Tricuspid valve – trileaflet made up of anteiror/posterior/septal leaflets.
PSAX – septal leaflet by AV. Anterior leaflet is other visible.
PLAX RV Inflow – anterior leaflet is nearest probe. Posterior is other visible. Can modify to see septal rather than posterior leaflet.
A4C – septal leaflet by septum. Anterior leaflet by RV free wall.
3 papillary muscles, one inserts into septum.
A lot of disagreement re: anatomy. BSE article in 2014 states the above which will therefore be needed for exam.
Some degree of TR is present in 70-80% of studies making estimation of RVSP and PASP possible in most. Particularly ventilated patients.
Remember to look at structure of valve, whole valve apparatus (annulus, papillary muscles and chordae), not just the leaflets.
Many causes of TV disease – annular dilation. endocarditis, carcinoid, congenital, drugs, pacemaker, trauma, RV myopathy/infarct, pul htn.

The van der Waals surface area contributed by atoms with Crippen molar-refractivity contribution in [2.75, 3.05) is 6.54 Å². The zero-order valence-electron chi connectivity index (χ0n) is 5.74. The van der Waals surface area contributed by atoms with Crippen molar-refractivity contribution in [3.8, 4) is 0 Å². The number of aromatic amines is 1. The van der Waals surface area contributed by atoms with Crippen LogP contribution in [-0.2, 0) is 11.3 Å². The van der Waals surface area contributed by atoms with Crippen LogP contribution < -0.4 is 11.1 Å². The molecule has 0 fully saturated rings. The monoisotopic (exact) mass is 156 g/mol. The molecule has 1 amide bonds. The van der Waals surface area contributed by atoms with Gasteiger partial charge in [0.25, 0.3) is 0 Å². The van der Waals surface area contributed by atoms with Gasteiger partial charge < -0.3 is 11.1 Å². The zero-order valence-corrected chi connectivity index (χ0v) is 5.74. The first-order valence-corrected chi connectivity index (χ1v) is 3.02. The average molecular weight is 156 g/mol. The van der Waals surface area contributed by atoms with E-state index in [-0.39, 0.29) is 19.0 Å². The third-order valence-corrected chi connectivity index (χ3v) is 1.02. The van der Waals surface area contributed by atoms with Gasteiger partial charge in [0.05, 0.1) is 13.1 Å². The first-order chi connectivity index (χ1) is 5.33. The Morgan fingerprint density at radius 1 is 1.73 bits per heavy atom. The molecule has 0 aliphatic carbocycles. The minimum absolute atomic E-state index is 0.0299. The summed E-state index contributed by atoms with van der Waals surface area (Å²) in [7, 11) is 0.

Overall the assessment is much like mitral regurgitation.
2D to assess structure etc.
Parasternal and apical views to assess the size and direction of tricuspid jet.
Trace jet area in A4C.
Vena contracta ensuring Nyquist limit 50-60cm/s.
PISA – Nyquist 20-40cm/s. Refer to MR section for more details on PISA. Make sure you have good alignment etc.
CW doppler trace of regurgitation. Ensure good alignment.
VIsual assessment of trace – soft/parabolic or dense/triangular with early peak.
Peak velocity of TR jet used to calculate PASP.
Used to measure blood flow within hepatic vein – ideally central hepatic vein. Subcostal window.
Hepatic vein flow normally directed towards throughout cardiac cycle, with systolic component being predominant.
In moderate TR systolic hepatic hepatic vein flow becomes blunted.
In severe TR systolic hepatic vein flow is reversed.
Article explaining doppler waveform of hepatic veins: https://pubs.rsna.org/doi/pdf/10.1148/rg.297095715